Summary: Several boxes of this large collection contain materials directly relevant to the history of African American health care in the Detroit area, including many in-depth surveys/studies conducted by the organization to assess the levels of discrimination and segregation present in the city's health care institutions. Boxes 42-43 contain records from the 1950s-early 1960s related to the Detroit Urban League's studies of segregation in the various hospitals which would eventually become part of the Detroit Medical Center. Other issues investigated by the League in these yearly studies included discrimination in local medical and nursing educational programs, employment status (in terms of both hiring and advancement opportunities for African Americans); and racial factors in hospital bed utilization and patient care. Box 69 contains materials related to similar studies conducted throughout the 1960's including a 1967 inquiry into hospital discrimination, a 1962 report entitled "A Review of Equal Opportunity in Eleven Detroit Area Hospitals" and various compilations of statistics related to the treatment of Black patients and the employment status of Black interns, residents, doctors, nurses, etc. Box 75 includes earlier reports investigating discrimination in Detroit medical/hospital services from the period 1946-1950. Relevant visual materials in the collection can be found in Box 87 under the folder title "Health Services, 1940s-1975." Included in this folder are several black and white photographs of Detroit Urban League health service projects such as blood pressure monitoring stations, immunization clinics, etc.

Repository: Bentley Historical Library, University of Michigan.

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Dunbar Memorial Hospital

Photographs, ca. 1922, 1930. 2 black and white prints, one slide.

Background: Opened by a group of Black physicians in 1919, Dunbar was the first community non-profit African American hospital in Detroit. The hospital remained at its original location on Frederick Street until the late 1920s when, because of poor facilities and poor acceptance by the public, the hospital was moved to a location near Harper and Grace hospitals and the name was changed to Parkside. Parkside hospital continued to serve the community until 1960 when it was razed because of "city expansion".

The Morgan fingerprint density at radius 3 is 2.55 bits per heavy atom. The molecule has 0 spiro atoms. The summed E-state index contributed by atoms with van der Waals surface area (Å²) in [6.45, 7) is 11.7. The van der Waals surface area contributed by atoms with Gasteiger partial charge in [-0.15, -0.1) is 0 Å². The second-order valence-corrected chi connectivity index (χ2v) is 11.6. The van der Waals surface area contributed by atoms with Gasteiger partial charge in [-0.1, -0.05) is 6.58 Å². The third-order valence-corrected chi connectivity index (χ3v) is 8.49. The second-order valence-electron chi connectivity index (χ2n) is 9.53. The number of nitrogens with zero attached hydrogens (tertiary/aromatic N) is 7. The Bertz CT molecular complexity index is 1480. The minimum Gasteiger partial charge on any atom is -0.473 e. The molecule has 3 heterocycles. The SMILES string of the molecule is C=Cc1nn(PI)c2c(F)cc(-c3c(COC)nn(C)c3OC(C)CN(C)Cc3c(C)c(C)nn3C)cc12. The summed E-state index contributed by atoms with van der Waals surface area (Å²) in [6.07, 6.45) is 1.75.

Summary:Group photographs of the medical staff, trustees board and nurses standing on the front steps of the hospital. The 1930 photograph includes identifying information of the physicians included in the photo.

Repository: Burton Historical Collection, Detroit Public Library.

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Lawson, William Emmett

Papers, 1958-1992. 0.3 linear feet.

Background: Lawson's father, William H. Lawson, was one of the first African American optometrists in the United States, establishing a highly successful practice in Detroit which was later carried on by his son.

Summary: Materials include a detailed biographical resume of William Emmett Lawson with a portrait photograph, photocopies of photographs of William H. Lawson's optometry store in Detroit (ca. 1930s) and brief biographical information collected by Lawson on other Detroit African American health care pioneers such as John Palmer Eagan, the first Black orthodontist in Detroit, Dr. Frank Raiford, one of the founders of Trinity Hospital, and Dr. Howard O. Gray, the first Black urologist in the city.

Repository: Bentley Historical Library, University of Michigan.